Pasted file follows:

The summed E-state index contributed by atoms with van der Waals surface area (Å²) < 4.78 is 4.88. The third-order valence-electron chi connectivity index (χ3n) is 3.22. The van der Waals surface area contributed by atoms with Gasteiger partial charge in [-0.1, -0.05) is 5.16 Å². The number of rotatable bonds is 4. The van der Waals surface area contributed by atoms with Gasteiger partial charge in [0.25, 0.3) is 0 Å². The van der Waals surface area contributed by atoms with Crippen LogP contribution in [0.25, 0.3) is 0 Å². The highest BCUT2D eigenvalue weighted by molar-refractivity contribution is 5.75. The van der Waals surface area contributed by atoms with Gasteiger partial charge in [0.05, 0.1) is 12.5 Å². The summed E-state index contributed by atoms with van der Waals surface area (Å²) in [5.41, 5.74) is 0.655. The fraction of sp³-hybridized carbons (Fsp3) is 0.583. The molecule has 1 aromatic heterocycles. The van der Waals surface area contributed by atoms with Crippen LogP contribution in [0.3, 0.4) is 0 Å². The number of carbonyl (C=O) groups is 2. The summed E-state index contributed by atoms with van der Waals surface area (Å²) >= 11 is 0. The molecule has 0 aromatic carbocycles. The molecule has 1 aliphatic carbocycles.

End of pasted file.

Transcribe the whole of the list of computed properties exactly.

The summed E-state index contributed by atoms with van der Waals surface area (Å²) < 4.78 is 4.88. The third-order valence-electron chi connectivity index (χ3n) is 3.22. The van der Waals surface area contributed by atoms with Gasteiger partial charge in [-0.1, -0.05) is 5.16 Å². The number of rotatable bonds is 4. The van der Waals surface area contributed by atoms with Gasteiger partial charge in [0.25, 0.3) is 0 Å². The van der Waals surface area contributed by atoms with Crippen LogP contribution in [0.25, 0.3) is 0 Å². The highest BCUT2D eigenvalue weighted by molar-refractivity contribution is 5.75. The van der Waals surface area contributed by atoms with Gasteiger partial charge in [0.05, 0.1) is 12.5 Å². The summed E-state index contributed by atoms with van der Waals surface area (Å²) in [5.41, 5.74) is 0.655. The fraction of sp³-hybridized carbons (Fsp3) is 0.583. The molecule has 1 aromatic heterocycles. The van der Waals surface area contributed by atoms with Crippen LogP contribution in [0.3, 0.4) is 0 Å². The number of carbonyl (C=O) groups is 2. The summed E-state index contributed by atoms with van der Waals surface area (Å²) >= 11 is 0. The molecule has 0 aromatic carbocycles. The molecule has 1 aliphatic carbocycles.